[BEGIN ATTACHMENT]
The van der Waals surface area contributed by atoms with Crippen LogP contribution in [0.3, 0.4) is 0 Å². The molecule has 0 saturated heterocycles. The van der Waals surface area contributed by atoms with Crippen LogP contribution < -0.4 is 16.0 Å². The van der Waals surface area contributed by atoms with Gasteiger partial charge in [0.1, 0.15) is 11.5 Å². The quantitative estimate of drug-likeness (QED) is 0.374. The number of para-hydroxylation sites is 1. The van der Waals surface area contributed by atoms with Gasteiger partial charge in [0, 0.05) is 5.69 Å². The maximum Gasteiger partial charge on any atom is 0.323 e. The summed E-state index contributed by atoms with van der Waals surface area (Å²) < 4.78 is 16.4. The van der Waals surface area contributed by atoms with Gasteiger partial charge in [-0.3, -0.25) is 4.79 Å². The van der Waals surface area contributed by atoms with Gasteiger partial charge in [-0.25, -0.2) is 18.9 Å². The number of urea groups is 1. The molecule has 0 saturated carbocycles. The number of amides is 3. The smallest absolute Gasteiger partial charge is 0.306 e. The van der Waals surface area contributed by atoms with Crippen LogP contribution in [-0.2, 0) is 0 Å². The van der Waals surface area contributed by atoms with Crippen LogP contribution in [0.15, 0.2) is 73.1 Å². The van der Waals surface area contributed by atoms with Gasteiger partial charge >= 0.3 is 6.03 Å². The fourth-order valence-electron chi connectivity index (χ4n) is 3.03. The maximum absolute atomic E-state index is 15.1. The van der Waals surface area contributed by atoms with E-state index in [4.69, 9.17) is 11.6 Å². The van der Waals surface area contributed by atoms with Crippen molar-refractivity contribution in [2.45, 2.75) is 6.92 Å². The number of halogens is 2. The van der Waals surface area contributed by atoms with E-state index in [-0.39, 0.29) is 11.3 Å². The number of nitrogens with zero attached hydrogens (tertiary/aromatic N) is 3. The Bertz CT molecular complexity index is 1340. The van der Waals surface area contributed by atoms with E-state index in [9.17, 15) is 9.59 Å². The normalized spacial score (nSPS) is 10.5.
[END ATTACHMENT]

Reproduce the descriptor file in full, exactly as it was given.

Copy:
The van der Waals surface area contributed by atoms with Crippen LogP contribution in [0.3, 0.4) is 0 Å². The molecule has 0 saturated heterocycles. The van der Waals surface area contributed by atoms with Crippen LogP contribution < -0.4 is 16.0 Å². The van der Waals surface area contributed by atoms with Gasteiger partial charge in [0.1, 0.15) is 11.5 Å². The quantitative estimate of drug-likeness (QED) is 0.374. The number of para-hydroxylation sites is 1. The van der Waals surface area contributed by atoms with Gasteiger partial charge in [0, 0.05) is 5.69 Å². The maximum Gasteiger partial charge on any atom is 0.323 e. The summed E-state index contributed by atoms with van der Waals surface area (Å²) < 4.78 is 16.4. The van der Waals surface area contributed by atoms with Gasteiger partial charge in [-0.3, -0.25) is 4.79 Å². The van der Waals surface area contributed by atoms with Gasteiger partial charge in [-0.25, -0.2) is 18.9 Å². The number of urea groups is 1. The molecule has 0 saturated carbocycles. The number of amides is 3. The smallest absolute Gasteiger partial charge is 0.306 e. The van der Waals surface area contributed by atoms with Crippen LogP contribution in [-0.2, 0) is 0 Å². The van der Waals surface area contributed by atoms with Crippen LogP contribution in [0.15, 0.2) is 73.1 Å². The van der Waals surface area contributed by atoms with Gasteiger partial charge >= 0.3 is 6.03 Å². The fourth-order valence-electron chi connectivity index (χ4n) is 3.03. The maximum absolute atomic E-state index is 15.1. The van der Waals surface area contributed by atoms with E-state index in [4.69, 9.17) is 11.6 Å². The van der Waals surface area contributed by atoms with Crippen molar-refractivity contribution in [2.45, 2.75) is 6.92 Å². The number of halogens is 2. The van der Waals surface area contributed by atoms with E-state index in [-0.39, 0.29) is 11.3 Å². The number of nitrogens with zero attached hydrogens (tertiary/aromatic N) is 3. The Bertz CT molecular complexity index is 1340. The van der Waals surface area contributed by atoms with E-state index in [9.17, 15) is 9.59 Å². The normalized spacial score (nSPS) is 10.5.